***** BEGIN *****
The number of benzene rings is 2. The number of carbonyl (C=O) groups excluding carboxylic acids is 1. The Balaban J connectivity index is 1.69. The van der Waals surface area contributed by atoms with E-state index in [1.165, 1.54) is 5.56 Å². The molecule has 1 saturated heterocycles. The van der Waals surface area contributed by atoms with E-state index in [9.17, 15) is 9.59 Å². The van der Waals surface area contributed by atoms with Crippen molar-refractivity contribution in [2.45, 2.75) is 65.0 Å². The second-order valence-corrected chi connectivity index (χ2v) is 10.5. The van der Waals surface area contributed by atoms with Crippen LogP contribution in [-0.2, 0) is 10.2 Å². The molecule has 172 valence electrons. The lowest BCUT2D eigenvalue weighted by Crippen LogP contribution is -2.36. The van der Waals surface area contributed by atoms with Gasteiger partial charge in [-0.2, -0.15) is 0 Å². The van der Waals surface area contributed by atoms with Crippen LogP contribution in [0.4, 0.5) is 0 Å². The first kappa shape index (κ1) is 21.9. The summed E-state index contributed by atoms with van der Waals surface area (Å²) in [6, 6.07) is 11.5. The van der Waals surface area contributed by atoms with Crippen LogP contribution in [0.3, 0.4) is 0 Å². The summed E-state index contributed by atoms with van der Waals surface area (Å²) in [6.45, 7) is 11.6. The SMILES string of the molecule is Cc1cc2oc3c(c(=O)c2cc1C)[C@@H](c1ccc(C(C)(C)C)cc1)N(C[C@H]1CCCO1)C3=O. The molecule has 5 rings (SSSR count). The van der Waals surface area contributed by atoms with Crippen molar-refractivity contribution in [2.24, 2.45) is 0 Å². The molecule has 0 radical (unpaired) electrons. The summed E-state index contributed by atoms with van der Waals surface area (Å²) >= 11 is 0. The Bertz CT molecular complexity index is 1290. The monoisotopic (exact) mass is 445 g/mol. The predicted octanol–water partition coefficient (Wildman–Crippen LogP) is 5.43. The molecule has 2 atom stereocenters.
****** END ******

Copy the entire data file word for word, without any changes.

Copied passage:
The number of benzene rings is 2. The number of carbonyl (C=O) groups excluding carboxylic acids is 1. The Balaban J connectivity index is 1.69. The van der Waals surface area contributed by atoms with E-state index in [1.165, 1.54) is 5.56 Å². The molecule has 1 saturated heterocycles. The van der Waals surface area contributed by atoms with E-state index in [9.17, 15) is 9.59 Å². The van der Waals surface area contributed by atoms with Crippen molar-refractivity contribution in [2.45, 2.75) is 65.0 Å². The second-order valence-corrected chi connectivity index (χ2v) is 10.5. The van der Waals surface area contributed by atoms with Crippen LogP contribution in [-0.2, 0) is 10.2 Å². The molecule has 172 valence electrons. The lowest BCUT2D eigenvalue weighted by Crippen LogP contribution is -2.36. The van der Waals surface area contributed by atoms with Gasteiger partial charge in [-0.2, -0.15) is 0 Å². The van der Waals surface area contributed by atoms with Crippen LogP contribution in [0.4, 0.5) is 0 Å². The first kappa shape index (κ1) is 21.9. The summed E-state index contributed by atoms with van der Waals surface area (Å²) in [6, 6.07) is 11.5. The van der Waals surface area contributed by atoms with Crippen LogP contribution in [0.3, 0.4) is 0 Å². The summed E-state index contributed by atoms with van der Waals surface area (Å²) in [6.45, 7) is 11.6. The SMILES string of the molecule is Cc1cc2oc3c(c(=O)c2cc1C)[C@@H](c1ccc(C(C)(C)C)cc1)N(C[C@H]1CCCO1)C3=O. The molecule has 5 rings (SSSR count). The van der Waals surface area contributed by atoms with Crippen molar-refractivity contribution in [2.24, 2.45) is 0 Å². The molecule has 0 radical (unpaired) electrons. The summed E-state index contributed by atoms with van der Waals surface area (Å²) >= 11 is 0. The Bertz CT molecular complexity index is 1290. The monoisotopic (exact) mass is 445 g/mol. The predicted octanol–water partition coefficient (Wildman–Crippen LogP) is 5.43. The molecule has 2 atom stereocenters.